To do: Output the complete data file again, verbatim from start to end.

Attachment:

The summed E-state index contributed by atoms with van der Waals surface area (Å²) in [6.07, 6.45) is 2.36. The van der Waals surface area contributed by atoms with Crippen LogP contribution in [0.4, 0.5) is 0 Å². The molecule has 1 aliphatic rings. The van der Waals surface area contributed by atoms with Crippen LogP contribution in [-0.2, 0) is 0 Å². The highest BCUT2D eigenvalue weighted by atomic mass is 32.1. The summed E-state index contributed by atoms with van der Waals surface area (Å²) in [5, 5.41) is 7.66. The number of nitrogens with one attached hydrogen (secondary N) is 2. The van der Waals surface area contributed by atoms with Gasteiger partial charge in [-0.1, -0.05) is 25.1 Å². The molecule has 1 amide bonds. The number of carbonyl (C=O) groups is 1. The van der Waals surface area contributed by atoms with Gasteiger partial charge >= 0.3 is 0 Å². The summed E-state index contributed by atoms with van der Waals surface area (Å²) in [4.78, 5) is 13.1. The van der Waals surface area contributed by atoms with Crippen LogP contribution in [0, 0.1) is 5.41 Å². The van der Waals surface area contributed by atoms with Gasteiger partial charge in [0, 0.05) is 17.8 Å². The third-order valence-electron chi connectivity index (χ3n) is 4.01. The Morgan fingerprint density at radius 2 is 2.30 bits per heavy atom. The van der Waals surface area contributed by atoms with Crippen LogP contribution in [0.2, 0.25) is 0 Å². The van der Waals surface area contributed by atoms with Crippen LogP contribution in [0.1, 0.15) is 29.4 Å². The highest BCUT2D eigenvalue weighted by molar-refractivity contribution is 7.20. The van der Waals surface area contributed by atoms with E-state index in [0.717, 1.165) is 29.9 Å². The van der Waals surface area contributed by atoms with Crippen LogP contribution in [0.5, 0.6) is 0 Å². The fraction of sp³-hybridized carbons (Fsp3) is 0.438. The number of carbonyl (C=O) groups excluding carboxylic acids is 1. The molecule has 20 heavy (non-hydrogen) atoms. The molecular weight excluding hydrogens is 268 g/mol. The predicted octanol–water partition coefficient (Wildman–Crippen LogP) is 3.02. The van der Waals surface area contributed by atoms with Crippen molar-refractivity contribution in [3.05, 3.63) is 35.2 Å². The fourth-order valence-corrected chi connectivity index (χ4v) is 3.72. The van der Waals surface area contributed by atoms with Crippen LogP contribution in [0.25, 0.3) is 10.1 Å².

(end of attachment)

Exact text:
The summed E-state index contributed by atoms with van der Waals surface area (Å²) in [6.07, 6.45) is 2.36. The van der Waals surface area contributed by atoms with Crippen LogP contribution in [0.4, 0.5) is 0 Å². The molecule has 1 aliphatic rings. The van der Waals surface area contributed by atoms with Crippen LogP contribution in [-0.2, 0) is 0 Å². The highest BCUT2D eigenvalue weighted by atomic mass is 32.1. The summed E-state index contributed by atoms with van der Waals surface area (Å²) in [5, 5.41) is 7.66. The number of nitrogens with one attached hydrogen (secondary N) is 2. The van der Waals surface area contributed by atoms with Gasteiger partial charge in [-0.1, -0.05) is 25.1 Å². The molecule has 1 amide bonds. The number of carbonyl (C=O) groups is 1. The van der Waals surface area contributed by atoms with Gasteiger partial charge >= 0.3 is 0 Å². The summed E-state index contributed by atoms with van der Waals surface area (Å²) in [4.78, 5) is 13.1. The van der Waals surface area contributed by atoms with Crippen LogP contribution in [0, 0.1) is 5.41 Å². The van der Waals surface area contributed by atoms with Gasteiger partial charge in [0, 0.05) is 17.8 Å². The third-order valence-electron chi connectivity index (χ3n) is 4.01. The Morgan fingerprint density at radius 2 is 2.30 bits per heavy atom. The van der Waals surface area contributed by atoms with Crippen LogP contribution in [0.2, 0.25) is 0 Å². The van der Waals surface area contributed by atoms with Crippen LogP contribution in [0.1, 0.15) is 29.4 Å². The highest BCUT2D eigenvalue weighted by molar-refractivity contribution is 7.20. The van der Waals surface area contributed by atoms with E-state index in [0.717, 1.165) is 29.9 Å². The van der Waals surface area contributed by atoms with Crippen LogP contribution in [0.5, 0.6) is 0 Å². The fraction of sp³-hybridized carbons (Fsp3) is 0.438. The number of carbonyl (C=O) groups excluding carboxylic acids is 1. The molecule has 20 heavy (non-hydrogen) atoms. The molecular weight excluding hydrogens is 268 g/mol. The predicted octanol–water partition coefficient (Wildman–Crippen LogP) is 3.02. The van der Waals surface area contributed by atoms with Crippen molar-refractivity contribution in [3.05, 3.63) is 35.2 Å². The fourth-order valence-corrected chi connectivity index (χ4v) is 3.72. The van der Waals surface area contributed by atoms with Crippen LogP contribution in [0.25, 0.3) is 10.1 Å².